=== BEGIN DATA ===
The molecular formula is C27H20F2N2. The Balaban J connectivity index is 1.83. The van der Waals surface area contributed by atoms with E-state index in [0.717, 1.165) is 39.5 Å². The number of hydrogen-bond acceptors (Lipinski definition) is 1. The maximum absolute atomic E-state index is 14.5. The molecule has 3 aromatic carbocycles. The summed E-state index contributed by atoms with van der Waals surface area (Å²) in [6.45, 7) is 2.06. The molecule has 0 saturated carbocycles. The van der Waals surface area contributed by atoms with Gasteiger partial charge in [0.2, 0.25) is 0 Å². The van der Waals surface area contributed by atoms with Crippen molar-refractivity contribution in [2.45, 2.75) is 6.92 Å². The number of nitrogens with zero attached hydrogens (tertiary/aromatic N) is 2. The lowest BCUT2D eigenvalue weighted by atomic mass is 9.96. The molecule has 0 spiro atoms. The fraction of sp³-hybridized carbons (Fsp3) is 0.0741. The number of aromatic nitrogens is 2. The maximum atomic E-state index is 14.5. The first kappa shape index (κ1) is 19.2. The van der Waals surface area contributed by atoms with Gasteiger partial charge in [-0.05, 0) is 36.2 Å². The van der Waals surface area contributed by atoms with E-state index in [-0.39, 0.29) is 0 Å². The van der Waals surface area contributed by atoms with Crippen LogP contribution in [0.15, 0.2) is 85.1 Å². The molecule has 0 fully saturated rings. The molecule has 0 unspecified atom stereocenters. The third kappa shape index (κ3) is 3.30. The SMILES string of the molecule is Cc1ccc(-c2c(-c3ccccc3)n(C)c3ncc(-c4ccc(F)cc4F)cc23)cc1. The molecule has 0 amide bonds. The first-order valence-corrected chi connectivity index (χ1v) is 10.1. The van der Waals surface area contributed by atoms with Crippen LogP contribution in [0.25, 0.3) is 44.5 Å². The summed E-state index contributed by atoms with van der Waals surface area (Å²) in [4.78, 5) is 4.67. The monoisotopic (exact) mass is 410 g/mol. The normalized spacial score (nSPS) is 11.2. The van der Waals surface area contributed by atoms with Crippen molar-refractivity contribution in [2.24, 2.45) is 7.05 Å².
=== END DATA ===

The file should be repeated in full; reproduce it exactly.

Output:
The molecular formula is C27H20F2N2. The Balaban J connectivity index is 1.83. The van der Waals surface area contributed by atoms with E-state index in [0.717, 1.165) is 39.5 Å². The number of hydrogen-bond acceptors (Lipinski definition) is 1. The maximum absolute atomic E-state index is 14.5. The molecule has 3 aromatic carbocycles. The summed E-state index contributed by atoms with van der Waals surface area (Å²) in [6.45, 7) is 2.06. The molecule has 0 saturated carbocycles. The van der Waals surface area contributed by atoms with Gasteiger partial charge in [0.2, 0.25) is 0 Å². The van der Waals surface area contributed by atoms with Crippen molar-refractivity contribution in [2.45, 2.75) is 6.92 Å². The number of nitrogens with zero attached hydrogens (tertiary/aromatic N) is 2. The lowest BCUT2D eigenvalue weighted by atomic mass is 9.96. The molecule has 0 spiro atoms. The fraction of sp³-hybridized carbons (Fsp3) is 0.0741. The number of aromatic nitrogens is 2. The maximum atomic E-state index is 14.5. The first kappa shape index (κ1) is 19.2. The van der Waals surface area contributed by atoms with Gasteiger partial charge in [-0.05, 0) is 36.2 Å². The van der Waals surface area contributed by atoms with E-state index in [-0.39, 0.29) is 0 Å². The van der Waals surface area contributed by atoms with Crippen LogP contribution in [0.15, 0.2) is 85.1 Å². The molecule has 0 fully saturated rings. The molecule has 0 unspecified atom stereocenters. The third kappa shape index (κ3) is 3.30. The SMILES string of the molecule is Cc1ccc(-c2c(-c3ccccc3)n(C)c3ncc(-c4ccc(F)cc4F)cc23)cc1. The molecule has 0 amide bonds. The first-order valence-corrected chi connectivity index (χ1v) is 10.1. The van der Waals surface area contributed by atoms with Crippen LogP contribution in [0.25, 0.3) is 44.5 Å². The summed E-state index contributed by atoms with van der Waals surface area (Å²) in [4.78, 5) is 4.67. The monoisotopic (exact) mass is 410 g/mol. The normalized spacial score (nSPS) is 11.2. The van der Waals surface area contributed by atoms with Crippen molar-refractivity contribution in [2.24, 2.45) is 7.05 Å².